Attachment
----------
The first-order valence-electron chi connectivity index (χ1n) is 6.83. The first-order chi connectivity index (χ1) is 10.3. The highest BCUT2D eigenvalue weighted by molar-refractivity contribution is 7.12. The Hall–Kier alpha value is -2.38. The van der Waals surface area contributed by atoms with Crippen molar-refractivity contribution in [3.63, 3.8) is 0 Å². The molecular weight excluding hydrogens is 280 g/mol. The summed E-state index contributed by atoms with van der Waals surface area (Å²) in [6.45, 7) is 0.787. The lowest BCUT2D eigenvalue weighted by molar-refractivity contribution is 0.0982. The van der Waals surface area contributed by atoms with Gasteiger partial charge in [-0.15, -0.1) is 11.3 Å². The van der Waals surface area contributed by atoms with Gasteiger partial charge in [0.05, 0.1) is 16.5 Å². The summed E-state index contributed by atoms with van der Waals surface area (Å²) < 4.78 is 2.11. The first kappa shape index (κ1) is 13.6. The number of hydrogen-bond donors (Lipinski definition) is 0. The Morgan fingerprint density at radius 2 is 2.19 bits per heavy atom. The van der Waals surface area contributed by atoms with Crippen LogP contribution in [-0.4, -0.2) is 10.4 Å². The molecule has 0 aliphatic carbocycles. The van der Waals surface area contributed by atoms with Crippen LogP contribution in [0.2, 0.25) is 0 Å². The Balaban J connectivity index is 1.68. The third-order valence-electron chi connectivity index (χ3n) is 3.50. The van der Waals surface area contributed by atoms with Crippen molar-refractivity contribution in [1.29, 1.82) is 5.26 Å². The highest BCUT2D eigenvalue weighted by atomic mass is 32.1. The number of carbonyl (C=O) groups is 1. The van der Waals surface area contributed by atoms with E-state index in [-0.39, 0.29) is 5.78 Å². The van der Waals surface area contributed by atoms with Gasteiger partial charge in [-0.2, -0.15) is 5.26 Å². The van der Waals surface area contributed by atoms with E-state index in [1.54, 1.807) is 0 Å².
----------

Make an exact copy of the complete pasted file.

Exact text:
The first-order valence-electron chi connectivity index (χ1n) is 6.83. The first-order chi connectivity index (χ1) is 10.3. The highest BCUT2D eigenvalue weighted by molar-refractivity contribution is 7.12. The Hall–Kier alpha value is -2.38. The van der Waals surface area contributed by atoms with Crippen molar-refractivity contribution in [3.63, 3.8) is 0 Å². The molecular weight excluding hydrogens is 280 g/mol. The summed E-state index contributed by atoms with van der Waals surface area (Å²) in [6.45, 7) is 0.787. The lowest BCUT2D eigenvalue weighted by molar-refractivity contribution is 0.0982. The van der Waals surface area contributed by atoms with Gasteiger partial charge in [-0.15, -0.1) is 11.3 Å². The van der Waals surface area contributed by atoms with Gasteiger partial charge in [0.05, 0.1) is 16.5 Å². The summed E-state index contributed by atoms with van der Waals surface area (Å²) < 4.78 is 2.11. The first kappa shape index (κ1) is 13.6. The number of hydrogen-bond donors (Lipinski definition) is 0. The Morgan fingerprint density at radius 2 is 2.19 bits per heavy atom. The van der Waals surface area contributed by atoms with Crippen LogP contribution in [-0.4, -0.2) is 10.4 Å². The molecule has 0 aliphatic carbocycles. The van der Waals surface area contributed by atoms with Crippen LogP contribution in [0.2, 0.25) is 0 Å². The Balaban J connectivity index is 1.68. The third-order valence-electron chi connectivity index (χ3n) is 3.50. The van der Waals surface area contributed by atoms with Crippen molar-refractivity contribution in [1.29, 1.82) is 5.26 Å². The highest BCUT2D eigenvalue weighted by atomic mass is 32.1. The number of carbonyl (C=O) groups is 1. The van der Waals surface area contributed by atoms with E-state index in [-0.39, 0.29) is 5.78 Å². The van der Waals surface area contributed by atoms with Gasteiger partial charge in [-0.2, -0.15) is 5.26 Å². The van der Waals surface area contributed by atoms with E-state index in [1.54, 1.807) is 0 Å².